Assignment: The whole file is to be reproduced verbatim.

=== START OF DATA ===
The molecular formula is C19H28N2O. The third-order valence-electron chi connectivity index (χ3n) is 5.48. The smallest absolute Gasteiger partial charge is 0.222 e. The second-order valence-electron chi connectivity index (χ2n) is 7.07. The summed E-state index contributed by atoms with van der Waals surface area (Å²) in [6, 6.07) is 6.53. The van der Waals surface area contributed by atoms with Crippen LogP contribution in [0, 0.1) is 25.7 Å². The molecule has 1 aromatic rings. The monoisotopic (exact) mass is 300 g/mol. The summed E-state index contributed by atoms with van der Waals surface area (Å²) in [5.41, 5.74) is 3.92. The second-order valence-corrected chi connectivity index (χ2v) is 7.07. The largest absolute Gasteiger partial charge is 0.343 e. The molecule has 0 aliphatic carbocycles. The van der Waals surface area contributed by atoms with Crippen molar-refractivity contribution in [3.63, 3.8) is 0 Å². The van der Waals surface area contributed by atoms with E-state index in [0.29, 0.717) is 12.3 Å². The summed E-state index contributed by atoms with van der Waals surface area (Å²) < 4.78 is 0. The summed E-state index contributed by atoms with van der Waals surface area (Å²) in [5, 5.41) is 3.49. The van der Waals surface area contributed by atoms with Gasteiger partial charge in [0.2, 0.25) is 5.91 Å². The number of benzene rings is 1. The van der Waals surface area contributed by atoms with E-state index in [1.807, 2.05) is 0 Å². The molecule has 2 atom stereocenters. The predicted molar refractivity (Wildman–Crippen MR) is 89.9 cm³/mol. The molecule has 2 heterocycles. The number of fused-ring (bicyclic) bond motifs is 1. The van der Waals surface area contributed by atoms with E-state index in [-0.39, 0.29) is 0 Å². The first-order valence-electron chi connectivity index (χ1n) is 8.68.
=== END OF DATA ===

The molecular formula is C19H28N2O. The third-order valence-electron chi connectivity index (χ3n) is 5.48. The smallest absolute Gasteiger partial charge is 0.222 e. The second-order valence-electron chi connectivity index (χ2n) is 7.07. The summed E-state index contributed by atoms with van der Waals surface area (Å²) in [6, 6.07) is 6.53. The van der Waals surface area contributed by atoms with Crippen LogP contribution in [0, 0.1) is 25.7 Å². The molecule has 1 aromatic rings. The monoisotopic (exact) mass is 300 g/mol. The summed E-state index contributed by atoms with van der Waals surface area (Å²) in [5.41, 5.74) is 3.92. The second-order valence-corrected chi connectivity index (χ2v) is 7.07. The largest absolute Gasteiger partial charge is 0.343 e. The molecule has 0 aliphatic carbocycles. The van der Waals surface area contributed by atoms with Crippen molar-refractivity contribution in [3.63, 3.8) is 0 Å². The van der Waals surface area contributed by atoms with E-state index in [0.29, 0.717) is 12.3 Å². The summed E-state index contributed by atoms with van der Waals surface area (Å²) < 4.78 is 0. The summed E-state index contributed by atoms with van der Waals surface area (Å²) in [5, 5.41) is 3.49. The van der Waals surface area contributed by atoms with Gasteiger partial charge in [0.2, 0.25) is 5.91 Å². The number of benzene rings is 1. The van der Waals surface area contributed by atoms with E-state index in [1.807, 2.05) is 0 Å². The molecule has 2 atom stereocenters. The predicted molar refractivity (Wildman–Crippen MR) is 89.9 cm³/mol. The molecule has 2 heterocycles. The number of fused-ring (bicyclic) bond motifs is 1. The van der Waals surface area contributed by atoms with E-state index in [-0.39, 0.29) is 0 Å². The first-order valence-electron chi connectivity index (χ1n) is 8.68.